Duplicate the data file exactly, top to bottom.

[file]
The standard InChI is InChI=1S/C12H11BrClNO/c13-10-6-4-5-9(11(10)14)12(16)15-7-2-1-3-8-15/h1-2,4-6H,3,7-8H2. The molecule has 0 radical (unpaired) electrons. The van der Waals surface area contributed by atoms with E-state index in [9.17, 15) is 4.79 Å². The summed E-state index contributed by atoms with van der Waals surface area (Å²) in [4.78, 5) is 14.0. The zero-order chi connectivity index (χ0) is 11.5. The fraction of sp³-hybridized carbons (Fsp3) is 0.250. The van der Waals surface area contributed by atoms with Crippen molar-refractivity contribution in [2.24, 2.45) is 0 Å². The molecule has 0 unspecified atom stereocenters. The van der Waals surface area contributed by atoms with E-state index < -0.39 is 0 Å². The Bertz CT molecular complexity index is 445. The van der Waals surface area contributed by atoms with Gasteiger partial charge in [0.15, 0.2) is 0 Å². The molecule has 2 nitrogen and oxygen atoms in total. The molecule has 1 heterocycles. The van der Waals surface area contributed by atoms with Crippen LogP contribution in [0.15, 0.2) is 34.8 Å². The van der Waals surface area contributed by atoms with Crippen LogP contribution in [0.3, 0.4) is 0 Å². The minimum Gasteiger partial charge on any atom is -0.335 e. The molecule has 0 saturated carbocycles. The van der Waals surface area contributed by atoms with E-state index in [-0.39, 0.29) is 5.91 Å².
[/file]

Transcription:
The standard InChI is InChI=1S/C12H11BrClNO/c13-10-6-4-5-9(11(10)14)12(16)15-7-2-1-3-8-15/h1-2,4-6H,3,7-8H2. The molecule has 0 radical (unpaired) electrons. The van der Waals surface area contributed by atoms with E-state index in [9.17, 15) is 4.79 Å². The summed E-state index contributed by atoms with van der Waals surface area (Å²) in [4.78, 5) is 14.0. The zero-order chi connectivity index (χ0) is 11.5. The fraction of sp³-hybridized carbons (Fsp3) is 0.250. The van der Waals surface area contributed by atoms with Crippen molar-refractivity contribution in [2.24, 2.45) is 0 Å². The molecule has 0 unspecified atom stereocenters. The van der Waals surface area contributed by atoms with E-state index < -0.39 is 0 Å². The Bertz CT molecular complexity index is 445. The van der Waals surface area contributed by atoms with Gasteiger partial charge in [0.15, 0.2) is 0 Å². The molecule has 2 nitrogen and oxygen atoms in total. The molecule has 1 heterocycles. The van der Waals surface area contributed by atoms with Crippen LogP contribution in [0.15, 0.2) is 34.8 Å². The van der Waals surface area contributed by atoms with Crippen LogP contribution in [0.3, 0.4) is 0 Å². The minimum Gasteiger partial charge on any atom is -0.335 e. The molecule has 0 saturated carbocycles. The van der Waals surface area contributed by atoms with E-state index in [-0.39, 0.29) is 5.91 Å².